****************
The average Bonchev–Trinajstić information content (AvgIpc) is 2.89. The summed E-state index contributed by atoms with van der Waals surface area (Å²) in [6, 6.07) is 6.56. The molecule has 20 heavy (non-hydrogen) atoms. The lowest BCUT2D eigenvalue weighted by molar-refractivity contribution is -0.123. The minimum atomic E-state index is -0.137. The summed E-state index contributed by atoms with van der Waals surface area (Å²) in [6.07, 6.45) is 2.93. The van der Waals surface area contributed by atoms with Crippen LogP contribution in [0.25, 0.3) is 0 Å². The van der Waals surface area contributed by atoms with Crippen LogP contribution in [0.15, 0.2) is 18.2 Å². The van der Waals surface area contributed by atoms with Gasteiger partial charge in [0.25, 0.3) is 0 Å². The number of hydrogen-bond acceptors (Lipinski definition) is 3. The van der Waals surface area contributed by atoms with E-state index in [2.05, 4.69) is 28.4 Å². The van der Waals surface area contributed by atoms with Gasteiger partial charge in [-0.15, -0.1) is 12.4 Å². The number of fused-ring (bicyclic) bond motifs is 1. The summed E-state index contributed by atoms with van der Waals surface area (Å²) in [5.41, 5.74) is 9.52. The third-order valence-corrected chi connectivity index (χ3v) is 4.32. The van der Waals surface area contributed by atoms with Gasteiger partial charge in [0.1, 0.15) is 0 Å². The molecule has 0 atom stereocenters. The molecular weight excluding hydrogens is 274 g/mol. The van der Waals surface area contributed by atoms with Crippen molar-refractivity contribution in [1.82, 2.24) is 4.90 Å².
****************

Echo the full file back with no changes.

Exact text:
The average Bonchev–Trinajstić information content (AvgIpc) is 2.89. The summed E-state index contributed by atoms with van der Waals surface area (Å²) in [6, 6.07) is 6.56. The molecule has 20 heavy (non-hydrogen) atoms. The lowest BCUT2D eigenvalue weighted by molar-refractivity contribution is -0.123. The minimum atomic E-state index is -0.137. The summed E-state index contributed by atoms with van der Waals surface area (Å²) in [6.07, 6.45) is 2.93. The van der Waals surface area contributed by atoms with Crippen LogP contribution in [0.25, 0.3) is 0 Å². The van der Waals surface area contributed by atoms with Crippen LogP contribution in [0.15, 0.2) is 18.2 Å². The van der Waals surface area contributed by atoms with Gasteiger partial charge in [0.25, 0.3) is 0 Å². The number of hydrogen-bond acceptors (Lipinski definition) is 3. The van der Waals surface area contributed by atoms with E-state index in [2.05, 4.69) is 28.4 Å². The van der Waals surface area contributed by atoms with Gasteiger partial charge in [-0.15, -0.1) is 12.4 Å². The number of fused-ring (bicyclic) bond motifs is 1. The summed E-state index contributed by atoms with van der Waals surface area (Å²) in [5.41, 5.74) is 9.52. The third-order valence-corrected chi connectivity index (χ3v) is 4.32. The van der Waals surface area contributed by atoms with Gasteiger partial charge in [0.1, 0.15) is 0 Å². The molecule has 0 atom stereocenters. The molecular weight excluding hydrogens is 274 g/mol. The van der Waals surface area contributed by atoms with Crippen molar-refractivity contribution in [1.82, 2.24) is 4.90 Å².